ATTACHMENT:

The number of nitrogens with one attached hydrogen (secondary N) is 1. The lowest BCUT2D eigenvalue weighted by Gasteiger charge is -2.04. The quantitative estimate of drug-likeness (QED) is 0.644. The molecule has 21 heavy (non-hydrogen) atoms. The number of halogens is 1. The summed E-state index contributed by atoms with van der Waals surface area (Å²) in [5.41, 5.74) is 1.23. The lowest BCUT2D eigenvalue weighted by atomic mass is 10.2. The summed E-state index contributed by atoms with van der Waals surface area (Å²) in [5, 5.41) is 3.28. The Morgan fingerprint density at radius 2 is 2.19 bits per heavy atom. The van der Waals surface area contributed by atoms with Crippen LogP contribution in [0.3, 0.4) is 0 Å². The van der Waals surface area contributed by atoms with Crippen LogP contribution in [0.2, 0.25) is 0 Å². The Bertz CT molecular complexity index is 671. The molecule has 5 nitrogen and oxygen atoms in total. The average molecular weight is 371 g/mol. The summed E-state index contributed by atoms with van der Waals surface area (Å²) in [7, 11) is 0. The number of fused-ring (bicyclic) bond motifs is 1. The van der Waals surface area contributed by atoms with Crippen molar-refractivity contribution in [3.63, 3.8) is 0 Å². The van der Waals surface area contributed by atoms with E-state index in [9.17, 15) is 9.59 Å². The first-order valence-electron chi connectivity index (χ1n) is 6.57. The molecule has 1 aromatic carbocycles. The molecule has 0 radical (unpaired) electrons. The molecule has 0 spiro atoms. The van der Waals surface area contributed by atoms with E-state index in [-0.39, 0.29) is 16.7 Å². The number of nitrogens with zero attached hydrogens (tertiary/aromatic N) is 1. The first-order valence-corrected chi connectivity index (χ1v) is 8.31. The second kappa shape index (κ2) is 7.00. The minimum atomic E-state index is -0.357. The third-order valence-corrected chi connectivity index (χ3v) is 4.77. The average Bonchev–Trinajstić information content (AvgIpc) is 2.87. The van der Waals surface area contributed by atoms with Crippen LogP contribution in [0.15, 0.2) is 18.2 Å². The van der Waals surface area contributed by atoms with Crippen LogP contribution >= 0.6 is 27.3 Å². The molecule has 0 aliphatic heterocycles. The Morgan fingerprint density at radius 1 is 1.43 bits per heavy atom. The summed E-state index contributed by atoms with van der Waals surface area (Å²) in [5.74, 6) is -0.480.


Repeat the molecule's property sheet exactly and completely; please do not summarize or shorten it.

The number of nitrogens with one attached hydrogen (secondary N) is 1. The lowest BCUT2D eigenvalue weighted by Gasteiger charge is -2.04. The quantitative estimate of drug-likeness (QED) is 0.644. The molecule has 21 heavy (non-hydrogen) atoms. The number of halogens is 1. The summed E-state index contributed by atoms with van der Waals surface area (Å²) in [5.41, 5.74) is 1.23. The lowest BCUT2D eigenvalue weighted by atomic mass is 10.2. The summed E-state index contributed by atoms with van der Waals surface area (Å²) in [5, 5.41) is 3.28. The Morgan fingerprint density at radius 2 is 2.19 bits per heavy atom. The van der Waals surface area contributed by atoms with Crippen LogP contribution in [0.3, 0.4) is 0 Å². The van der Waals surface area contributed by atoms with Crippen LogP contribution in [0.2, 0.25) is 0 Å². The Bertz CT molecular complexity index is 671. The molecule has 5 nitrogen and oxygen atoms in total. The average molecular weight is 371 g/mol. The summed E-state index contributed by atoms with van der Waals surface area (Å²) in [7, 11) is 0. The number of fused-ring (bicyclic) bond motifs is 1. The van der Waals surface area contributed by atoms with Crippen molar-refractivity contribution in [3.63, 3.8) is 0 Å². The van der Waals surface area contributed by atoms with E-state index in [9.17, 15) is 9.59 Å². The first-order valence-electron chi connectivity index (χ1n) is 6.57. The molecule has 1 aromatic carbocycles. The molecule has 0 radical (unpaired) electrons. The molecule has 0 spiro atoms. The van der Waals surface area contributed by atoms with E-state index in [-0.39, 0.29) is 16.7 Å². The number of nitrogens with zero attached hydrogens (tertiary/aromatic N) is 1. The first-order valence-corrected chi connectivity index (χ1v) is 8.31. The second kappa shape index (κ2) is 7.00. The minimum atomic E-state index is -0.357. The third-order valence-corrected chi connectivity index (χ3v) is 4.77. The average Bonchev–Trinajstić information content (AvgIpc) is 2.87. The van der Waals surface area contributed by atoms with Crippen LogP contribution in [0.15, 0.2) is 18.2 Å². The van der Waals surface area contributed by atoms with Crippen LogP contribution >= 0.6 is 27.3 Å². The molecule has 0 aliphatic heterocycles. The Morgan fingerprint density at radius 1 is 1.43 bits per heavy atom. The summed E-state index contributed by atoms with van der Waals surface area (Å²) in [5.74, 6) is -0.480.